Gire - Gire
Firebox Records
Avant-garde metal
11 songs (62'55")
Release year: 2007, Firebox Records
Reviewed by Alex
Album of the month

When I learned that I would be receiving a Gire CD, I wrote to Tamas Katai (keyboards, programming, poetry, beautiful graphics and cover art) and told him that, contradictory to my general policy of reviewing every album sent to me by an independent band, be it a positive or a negative review, I won’t write a Gire review if I don’t like the album. I have way too much respect for the man after what he has done with Thy Catafalque to pipe in with my nonsense if Gire is something I can’t get into. I thought I was simply being fair.

Turns out Tamas and Gire weren’t fair to me. Not only they delivered an album I’d gladly tell you all about, they delivered an album I can’t force out of my player, be it my home audiosystem or my car. This self-titled full-length debut, with collection of songs written as early as 1997, has been on constant repeat not letting me get to anything else I have to be listening to, occupying not only all of my time lately, but also a large chunk of my mind.

The reason for this addiction is simple. Gire, from Hungary, play a very unique brand of avant-garde metal combining harsh programmed industrialized rhythms, barrage of explosive fast played guitar riffs, synthesizers’ sonics, a touch of Central European folk melodies and vocals ranging from hellish roars to dreamy female. The opener Zold Zivatar frames all of the above giving a glimpse of what’s to come. It may blow by you, but I guarantee the next track, Aranyhajnal, to grip you forever, never let go, and make you go back to really get serious with this masterpiece of an album. The combination of the insane tempos (impossible to replicate with the live drummer), bass slinging and heartbreaking folk melody played with some non-standard string instrument (jew-harp?) will draw you in. And once you get in the frame of mind, you will find that a great tune is made to be an unbelievable one, when you recognize narcotic keyboard loops amidst this whole churning wheel. Gire does it over and over again. Aranyhajnal, Babel, Trans Express are hypnotizing vortexes making you reach back and peel your face skin in awe. Hereby, I proclaim Gire to be the Space of the 21st Century, both cosmic and mesmerizing, with moments of pure reverence, but also with the modern techno aggression not known to Didier Marouani (Ecama) back in the 70s.

For collection of songs spanning 9-10 years the album sounds extremely cohesive. The arrangements, no doubt, are a big part of it, but it is if the musicians composed and recorded everything in one big studio take. You will appreciate it too, as the album can be listened to in one sitting, with one big inhale. At the same time, with all of the fast and mechanized rhythms, the last thing you can call Gire is boring. Every song is colored with a different hue, some of them using unusual instruments, like conga rhythms in Ejmely or Australian flute didgeridoo. Hei Madar is less frantic, more nature oriented with its bubbling keys and clean, from behind the wall, vocals, reminding of rain forest. Ejmely, on the other hand, is a lot more urban and jazzy with the dirtier and grittier sound. Az Ozek Fudasa runs non-stop, only to crush at the very end. Torjon Testunk! oscillates between dark melodies and hammer & anvil oppressive headbanging. Closing culmination composition Nadak, Erek is spacey and mystical with the clean female vocals, and Trans Express will never let you look at the passing train in the same way again, punky and full of clanking metallic notes at the same time. (The song is really a cover of another Hungarian band called Necropsia, but let’s none of us pretend that we ever heard of the band, much less heard this song in its original interpretation.)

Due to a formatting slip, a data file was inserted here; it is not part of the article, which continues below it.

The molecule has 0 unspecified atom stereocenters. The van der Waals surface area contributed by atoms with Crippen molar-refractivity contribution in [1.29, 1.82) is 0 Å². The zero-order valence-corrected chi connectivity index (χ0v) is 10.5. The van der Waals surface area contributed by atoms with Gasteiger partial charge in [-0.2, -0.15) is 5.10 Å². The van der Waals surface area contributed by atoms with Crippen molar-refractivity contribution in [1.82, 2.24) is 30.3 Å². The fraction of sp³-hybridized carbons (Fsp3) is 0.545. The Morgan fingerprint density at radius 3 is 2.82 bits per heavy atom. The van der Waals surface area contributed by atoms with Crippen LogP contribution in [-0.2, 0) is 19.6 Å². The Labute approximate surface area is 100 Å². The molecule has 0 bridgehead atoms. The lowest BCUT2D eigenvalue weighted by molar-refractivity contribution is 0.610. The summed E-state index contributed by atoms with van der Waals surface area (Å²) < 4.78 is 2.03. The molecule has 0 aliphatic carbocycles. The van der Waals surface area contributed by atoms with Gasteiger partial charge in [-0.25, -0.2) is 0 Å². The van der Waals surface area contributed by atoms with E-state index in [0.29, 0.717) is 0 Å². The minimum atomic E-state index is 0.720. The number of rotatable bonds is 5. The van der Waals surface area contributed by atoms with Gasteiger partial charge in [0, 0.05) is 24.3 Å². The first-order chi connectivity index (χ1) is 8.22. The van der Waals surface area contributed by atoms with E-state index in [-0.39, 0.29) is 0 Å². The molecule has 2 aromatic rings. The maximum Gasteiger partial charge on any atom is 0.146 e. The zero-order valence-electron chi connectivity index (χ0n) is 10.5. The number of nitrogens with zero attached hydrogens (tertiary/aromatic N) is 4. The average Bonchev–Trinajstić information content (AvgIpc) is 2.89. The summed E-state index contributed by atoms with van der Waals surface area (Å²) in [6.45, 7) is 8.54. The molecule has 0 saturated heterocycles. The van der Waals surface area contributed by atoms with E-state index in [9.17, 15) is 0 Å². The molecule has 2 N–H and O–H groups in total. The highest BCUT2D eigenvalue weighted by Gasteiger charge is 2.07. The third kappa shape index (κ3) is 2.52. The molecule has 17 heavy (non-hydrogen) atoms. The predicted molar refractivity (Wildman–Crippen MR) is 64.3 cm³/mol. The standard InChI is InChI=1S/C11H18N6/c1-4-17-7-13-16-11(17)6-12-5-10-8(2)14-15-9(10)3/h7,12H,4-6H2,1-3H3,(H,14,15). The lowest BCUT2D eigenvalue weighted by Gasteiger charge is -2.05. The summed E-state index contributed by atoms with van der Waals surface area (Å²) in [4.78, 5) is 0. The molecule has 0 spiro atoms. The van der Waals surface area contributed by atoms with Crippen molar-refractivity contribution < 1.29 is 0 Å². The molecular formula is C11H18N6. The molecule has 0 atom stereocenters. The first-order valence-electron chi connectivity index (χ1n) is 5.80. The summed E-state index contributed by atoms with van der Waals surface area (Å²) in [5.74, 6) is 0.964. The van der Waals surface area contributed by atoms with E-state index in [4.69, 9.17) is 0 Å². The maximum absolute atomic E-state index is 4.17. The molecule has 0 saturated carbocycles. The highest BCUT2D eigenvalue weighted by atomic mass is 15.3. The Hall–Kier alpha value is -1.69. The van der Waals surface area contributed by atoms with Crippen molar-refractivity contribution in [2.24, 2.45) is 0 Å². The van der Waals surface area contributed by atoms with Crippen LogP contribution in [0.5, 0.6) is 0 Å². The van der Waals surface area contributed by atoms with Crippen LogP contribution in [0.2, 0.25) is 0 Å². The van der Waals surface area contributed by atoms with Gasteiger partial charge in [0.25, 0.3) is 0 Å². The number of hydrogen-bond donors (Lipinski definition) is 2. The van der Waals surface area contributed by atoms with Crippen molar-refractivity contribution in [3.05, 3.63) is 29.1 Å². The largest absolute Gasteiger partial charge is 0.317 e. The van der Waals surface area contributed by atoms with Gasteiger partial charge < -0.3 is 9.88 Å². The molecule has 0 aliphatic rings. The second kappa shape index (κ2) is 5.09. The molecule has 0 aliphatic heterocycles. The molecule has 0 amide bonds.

It would be a crime on my part if I didn’t let you all know about Gire, as singing and doing everything else in Hungarian limits this band’s access to the more international metal market. Inspired by nature and local folklore, determined not to follow the beaten path, this trio deserves your interest and attention. Make an effort to seek this CD out, and get ready to write me a “thank you” note. The credit, however, should all go to Gire. The CD is self-financed, but is distributed by a rising Finnish doom label Firebox.

Killing Songs :
Once you get it, you will love it all, but my favorites remain Aranyhajnal, Babel, Trans Express, Nadak, Erek, Az Ozek Futasa, Eocen Expressz
Alex quoted 92 / 100
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